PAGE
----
This life application I want to share comes from chapter 3, verse 16. What is really cool about this is, it becomes a grid for us as we are studying the Bible. As we are studying certain verses, as we are seeking to nourish ourselves on the truth and to nourish others with the truth. You ought to write this down, and by the way, I am going to post this on The City [Wildwood’s online social media site]. It’s already posted on the webpage, along with follow up questions from this message, but this grid can help us on how to study the Bible.

We learn that Scripture is profitable for, number one, teaching. So, as we are looking at verses, we can ask the question, ‘What truths does God want me to know from these verses?’

Scripture is profitable for reproof. As we are studying some verses, we can ask the question, ‘Where am I off course in my attitudes or actions?’

Scripture is profitable for correction. As I am looking at these verses, what corrections need to be made to bring me or someone else that I know into spiritual balance?

Scripture is profitable for training in righteousness. How can these verses help me to build character? How do these verses help me to grow in Christ likeness?

Oh, man, do we have a magical book!

Let’s pray. Father, we just thank You today, again, for the Scripture and it is so critical to surviving, especially in the last days when things can go from bad to worse, we’ve got to nourish our self on Your truth and nourish other people. And, Father, we want to thank You today that we actually have this book that we can have in our hands because, most generations from the time of Jesus have not had that privilege. You revealed Your truth, but it just wasn’t available to people. They couldn’t carry it around in their hands, they couldn’t wear it on the side, if they are carrying their phone there and they have Bible apps on there. What an incredible thing. May we realize that the key to this church surviving, the key to our culture surviving, the key to us and our families surviving is that we nourish ourselves on the Word of God. Thank You for the privilege of having it, in our hands, and we thank You in Jesus’ name. Amen.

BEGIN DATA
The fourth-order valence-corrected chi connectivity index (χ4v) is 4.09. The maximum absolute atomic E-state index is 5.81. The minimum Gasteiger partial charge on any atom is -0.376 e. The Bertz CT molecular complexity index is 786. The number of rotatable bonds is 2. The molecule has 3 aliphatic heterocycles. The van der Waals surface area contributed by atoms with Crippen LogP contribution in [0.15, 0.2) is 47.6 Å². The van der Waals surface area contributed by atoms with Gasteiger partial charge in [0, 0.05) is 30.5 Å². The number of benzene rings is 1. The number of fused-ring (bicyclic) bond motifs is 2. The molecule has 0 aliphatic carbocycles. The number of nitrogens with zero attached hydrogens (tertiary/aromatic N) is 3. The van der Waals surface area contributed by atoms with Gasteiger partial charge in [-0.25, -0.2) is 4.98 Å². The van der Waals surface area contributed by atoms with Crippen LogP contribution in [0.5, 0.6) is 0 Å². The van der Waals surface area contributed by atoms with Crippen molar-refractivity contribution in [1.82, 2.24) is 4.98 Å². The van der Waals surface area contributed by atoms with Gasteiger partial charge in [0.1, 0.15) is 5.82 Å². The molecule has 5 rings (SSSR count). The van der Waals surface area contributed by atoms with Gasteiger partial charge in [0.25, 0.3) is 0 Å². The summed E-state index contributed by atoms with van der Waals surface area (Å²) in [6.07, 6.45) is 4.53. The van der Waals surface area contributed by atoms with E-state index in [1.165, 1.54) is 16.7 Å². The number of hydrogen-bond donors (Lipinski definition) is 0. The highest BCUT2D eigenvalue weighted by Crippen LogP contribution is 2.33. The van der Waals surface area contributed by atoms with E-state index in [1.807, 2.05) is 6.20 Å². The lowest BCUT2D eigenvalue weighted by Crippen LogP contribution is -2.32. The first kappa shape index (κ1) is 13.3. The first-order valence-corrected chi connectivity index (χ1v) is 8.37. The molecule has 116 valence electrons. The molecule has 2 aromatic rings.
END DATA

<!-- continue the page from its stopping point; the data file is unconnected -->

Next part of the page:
Questions for Reflection: (week 11)

–Share any contemporary examples you may be aware of where “spiritual junk food” is being taught.  Why do you think many today (even in the Christian community) have negative feelings about bible teaching, doctrine and biblical theology?

–Historically the Bible has always been under incessant attack regarding its integrity and nature.  Where does this attack originate and why is it so persistent?

–“Every new generation has to answer the questions, Will we believe the Bible?  Will we keep the gospel a priority?”   How can we help ensure that the spiritual baton is passed to those coming behind us?

–On a scale of 1-10 (with 10 being the best) how would you rank yourself as to whether your biblical convictions are deep enough to withstand the strong current of our culture’s shift from Truth?  What practical things could/should you do to add depth to your biblical understanding and convictions?

–Read and examine Proverbs 2:1-11.  What do we learn about the effort needed to grasp God’s truth, and the benefits from doing it?

–It is an awesome privilege to not only possess the Word of God—to hold it in our hands–but also to have the opportunity to teach others God’s truth.  Meditate some on the wonder of the reality that when we teach God’s Word (in Sunday school, in bible studies, in our homes) Jesus comes through the Holy Spirit to touch hearts and minister to people.  Thank God for the privilege of being a tool in His hand!

Application Grid for Bible study from 2 Timothy 3:16:   It is profitable for…

   *Teaching – What truths does God want me to know?

   *Reproof – Where am I off course in my attitudes /actions?

   *Correction – What corrections need to be made to bring me into spiritual balance?

*Training in righteousness – How can this help me build character and grow     in Christlikeness?